Bismuth oxide thin films still prove attractive to both scientists and engineers due to their semiconducting behavior, large energy bandgap and high refractive index, despite their often complex structure, both polymorphic and polycrystalline. We present here a summary and a comparison of the morpho-structural and optical properties of such films prepared through three physical vapor deposition (PVD) techniques on several types of substrates kept at different temperatures. Thermal vapor deposition, thermal oxidation in air and pulsed laser deposition are discussed as largely used PVD methods. It is proved that the physical properties of the bismuth oxide thin films can be tailored by changing the substrate nature and its temperature during the deposition process in a way even more relevant than even the chosen deposition method. Thus, bismuth oxide thin films with energy bandgaps ranging from the infrared up to near-ultraviolet can be obtained, depending on their structure and morphology. High refractive index of the films can be also attained for specific spectral ranges. When deposited on certain conductive substrates, the films have much lower electrical resistance and even became sensitive to water vapor. Therefore, humidity sensing and optoelectronic applications of the analyzed bismuth oxide thin films can be easily found and used in both science and technology.
- bismuth oxide
- physical vapor deposition
- morpho-structural studies
- optical analysis
- tailored properties
- humidity sensing
Most high performance electronic and optoelectronic devices are made of crystalline materials. When drastically reducing the size of crystals up till micrometers and nanometers, their properties change dramatically due to quantum size effects, even completely switching their electrical behavior from metallic to semiconducting, as it is also the case with bismuth. Thus, thin films, nanowires, nanorods, and nanoparticles became really attractive not only to scientists, but also to engineers due to their specific, distinctive properties, but also because of the need of miniaturization and to material saving.
It is considered that a layer of substance deposited on a support (substrate) is a thin film if it has a thickness ranging between nanometer fractions up to 10 micrometers. Thus, a deposited layer is a thin film if it has a thickness in the order of magnitude or less than the average free path of the electric carriers.
Due to the properties induced by the presence of remote order at crystalline semiconductors, studying the methods of obtaining them as thin films and inferring their properties have taken an extraordinary magnitude. Among thin crystalline semiconductor films, the oxides are intensively studied, the presence of oxygen conferring new, special properties, which recommend them for use in Electronics and Optoelectronics, either for coatings or a single component in different circuits and devices.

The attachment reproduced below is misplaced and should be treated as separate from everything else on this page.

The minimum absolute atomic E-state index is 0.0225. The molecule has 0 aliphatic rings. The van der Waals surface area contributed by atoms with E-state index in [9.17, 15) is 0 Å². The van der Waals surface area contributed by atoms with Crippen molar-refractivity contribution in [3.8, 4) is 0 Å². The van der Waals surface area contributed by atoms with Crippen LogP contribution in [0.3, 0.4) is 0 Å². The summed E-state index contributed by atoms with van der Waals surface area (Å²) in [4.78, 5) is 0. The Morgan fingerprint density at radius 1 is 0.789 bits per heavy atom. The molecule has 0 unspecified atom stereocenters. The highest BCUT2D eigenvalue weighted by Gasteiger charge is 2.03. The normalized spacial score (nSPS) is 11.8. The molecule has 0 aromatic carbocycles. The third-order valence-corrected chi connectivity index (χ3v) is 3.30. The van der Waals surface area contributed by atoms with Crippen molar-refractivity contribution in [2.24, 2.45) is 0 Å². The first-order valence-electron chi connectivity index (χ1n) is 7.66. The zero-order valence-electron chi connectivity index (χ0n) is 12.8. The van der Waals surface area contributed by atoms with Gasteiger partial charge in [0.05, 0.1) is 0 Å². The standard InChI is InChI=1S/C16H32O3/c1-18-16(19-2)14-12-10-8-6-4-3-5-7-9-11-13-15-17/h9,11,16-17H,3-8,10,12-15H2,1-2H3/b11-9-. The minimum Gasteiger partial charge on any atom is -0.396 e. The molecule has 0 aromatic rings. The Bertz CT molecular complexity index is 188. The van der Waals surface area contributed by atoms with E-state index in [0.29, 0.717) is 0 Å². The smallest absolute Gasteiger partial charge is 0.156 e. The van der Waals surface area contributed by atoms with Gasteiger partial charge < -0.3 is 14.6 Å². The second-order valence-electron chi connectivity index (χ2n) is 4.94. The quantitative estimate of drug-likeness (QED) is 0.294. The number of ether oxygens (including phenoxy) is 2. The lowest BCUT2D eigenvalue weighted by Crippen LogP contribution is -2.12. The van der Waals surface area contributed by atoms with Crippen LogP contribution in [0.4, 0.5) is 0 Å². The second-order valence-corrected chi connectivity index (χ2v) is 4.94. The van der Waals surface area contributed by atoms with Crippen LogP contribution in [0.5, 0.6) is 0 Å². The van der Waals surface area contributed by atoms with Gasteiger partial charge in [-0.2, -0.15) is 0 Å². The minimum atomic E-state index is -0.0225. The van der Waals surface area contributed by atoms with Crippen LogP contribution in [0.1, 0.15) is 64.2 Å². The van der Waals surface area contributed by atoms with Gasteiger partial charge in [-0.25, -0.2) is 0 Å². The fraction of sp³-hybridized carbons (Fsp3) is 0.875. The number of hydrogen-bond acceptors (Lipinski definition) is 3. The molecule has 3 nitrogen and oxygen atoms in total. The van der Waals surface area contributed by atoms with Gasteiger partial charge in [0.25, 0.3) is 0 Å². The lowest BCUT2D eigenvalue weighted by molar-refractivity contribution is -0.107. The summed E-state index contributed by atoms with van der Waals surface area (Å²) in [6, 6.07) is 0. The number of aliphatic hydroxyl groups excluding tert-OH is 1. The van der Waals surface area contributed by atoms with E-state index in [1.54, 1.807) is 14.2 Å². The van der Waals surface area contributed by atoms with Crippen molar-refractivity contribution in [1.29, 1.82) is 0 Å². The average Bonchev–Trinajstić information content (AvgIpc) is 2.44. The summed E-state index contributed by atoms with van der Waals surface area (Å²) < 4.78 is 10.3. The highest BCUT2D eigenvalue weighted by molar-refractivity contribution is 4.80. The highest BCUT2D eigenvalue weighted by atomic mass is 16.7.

Bismuth trioxide thin films, Bi2O3, which is the most important industrial compound of bismuth, have also captured the interest of researchers because they have large energy bandgap, high refractive index, high photoconductivity, photosensitivity to ultraviolet radiation, etc. [1, 2, 3, 4, 5, 6], properties that recommend bismuth trioxide for a wide variety of applications: optical coatings, solar cells, components in electronic circuitry, recording layers in CDs and DVDs and gas and humidity sensors [7, 8, 9, 10, 11, 12, 13]. Moreover, complex oxides containing Bi and V, such as BiVO4 have been found as efficient photoelectrochemical (PEC) material for the treatment of polymer-containing wastewater from oilfields, especially when co-doped with W/Mo  or Zn  or by adding NaCl to the precursor solution when the chemical bath deposition method was employed for BiVO4 photoanodes .
The deposition of thin films is subdivided according to the aggregation state of the depositing material in: (1) solution deposition processes, including the sol-gel technique, electrolysis and spray pyrolysis; (2) deposition from the vapor phase, which is subdivided into: (a) chemical vapor deposition (CVD); (b) physical vapor deposition (PVD).
Physical vapor deposition is a technique used for depositing thin films by condensing atomic or molecular vapor phase species on the surface of a certain substrate. The deposition/coating source is a solid or liquid substance. At a PVD deposition, the material to be deposited is vaporized or sprayed, then it is or it is not mixed with a specific gas, and then it condenses from the vapor state as a thin film onto a substrate facing the material source, the substrate having the anterior surface colder than the flow of deposited material. The deposition is carried out in a vacuum enclosure so that the particles of material to be deposited have a maximum average free path. PVD processes can be divided according to the primary vapor formation method into: (i) vaporization (thermal) processes and (ii) spraying (kinetic) processes, respectively. Several techniques of physical vapor deposition are known, such as: cathodic arc deposition (CAD), sputter deposition, evaporative deposition, electron beam physical vapor deposition (EBPVD) and pulsed laser deposition (PLD), respectively.